The invisible perk your employees actually need

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Pawternity leave, unlimited vacation and margarita Fridays — these are the perks that so many employers use to compete in today’s talent war. Sure, perks can create hype, but they fail to address employees’ greatest need: care.

Making sure employees feel cared for every day when they come to work is the most impactful benefit an employer can provide. Care might seem like a fluffy or intangible thing, but Limeade Institute research shows that this is simply not true.

When employees feel cared for, they are nine times more likely to stay at their company for three or more years and seven times more likely to feel included at work. They are also four times less likely to suffer from stress and burnout, and twice as likely to be engaged at work.

But the question remains: what exactly is care? Care is the provision of what’s necessary for the health, welfare, maintenance and protection of something. It’s looking after and providing for the needs of someone or something.

It’s not about ping-pong tables and happy hours, although those can be nice, it’s about those day-to-day moments and human interactions — like when an employee meets with their manager, sits with a colleague in the lunchroom during break or runs to the pharmacy during the workday to pick up a prescription for their sick child.

These are the moments that make employees feel truly cared for by their company. Do they feel valued? Do they feel supported professionally or otherwise? This is care.

The good news is, most companies do care for their people — they just don’t know how to show it in an authentic, scalable way. But it’s possible and many companies already have the building blocks in place. A good way to start is by infusing messages of care into your programs. Remove the parts that feel punitive and mandatory and replace them with opportunities for individual, whole-person improvement that reconnects employees to their purpose — at work and in life.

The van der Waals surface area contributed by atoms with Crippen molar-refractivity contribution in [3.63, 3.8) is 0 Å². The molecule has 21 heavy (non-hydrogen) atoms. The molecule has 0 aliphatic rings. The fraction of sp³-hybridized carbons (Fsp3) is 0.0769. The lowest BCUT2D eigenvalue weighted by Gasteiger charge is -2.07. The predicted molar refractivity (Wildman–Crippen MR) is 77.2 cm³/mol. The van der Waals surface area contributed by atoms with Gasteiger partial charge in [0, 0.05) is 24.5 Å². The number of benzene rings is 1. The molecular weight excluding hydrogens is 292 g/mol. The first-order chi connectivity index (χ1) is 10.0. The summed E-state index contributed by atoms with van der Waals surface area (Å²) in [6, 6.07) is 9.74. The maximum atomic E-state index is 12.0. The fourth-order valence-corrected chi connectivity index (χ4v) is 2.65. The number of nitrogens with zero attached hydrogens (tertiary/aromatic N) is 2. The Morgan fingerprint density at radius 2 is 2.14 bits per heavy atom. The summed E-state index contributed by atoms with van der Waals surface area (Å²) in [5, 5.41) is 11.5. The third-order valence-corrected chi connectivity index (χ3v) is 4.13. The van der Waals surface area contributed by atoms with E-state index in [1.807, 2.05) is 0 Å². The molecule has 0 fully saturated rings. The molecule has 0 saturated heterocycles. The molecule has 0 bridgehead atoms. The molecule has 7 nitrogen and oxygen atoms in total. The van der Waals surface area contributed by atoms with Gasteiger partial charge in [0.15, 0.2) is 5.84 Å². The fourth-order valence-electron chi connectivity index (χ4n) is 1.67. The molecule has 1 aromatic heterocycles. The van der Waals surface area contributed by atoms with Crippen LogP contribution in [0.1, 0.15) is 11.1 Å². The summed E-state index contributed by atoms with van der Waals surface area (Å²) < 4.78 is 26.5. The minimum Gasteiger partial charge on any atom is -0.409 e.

Create environments where employees can bring their whole selves to work and develop opportunities for employees to voice their feedback and opinions. Then put changes into action. Be transparent. Seek feedback and keep putting the effort in.

If you’re not sure where to get started, here are some areas to focus on:

Start with the basics. Evaluate things like health insurance, fair pay and safety measures. Are your employees’ basic needs in these areas being met?

Show your employees they are valued. Not only should employees feel like they can bring their true selves to work, this effort should be encouraged and valued. It should be cultivated. Are you actively seeking communication and feedback from your employees? Create a space for this.

Elevate Purpose. Look for ways to connect personal purpose to organizational purpose. Evaluate if your corporate social responsibility program matches your values or develop opportunities for employees to bring purpose to their community outside of work.

Care is invisible. It’s a feeling. But it’s also a legitimate business strategy that can result in incredible business gains. Benefits professionals have the power to establish this feeling through the programs they implement.

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Workplace culture Employee retention Employee communications Employee engagement Employee relations Benefit communication Benefit strategies Benefit management Personalized benefits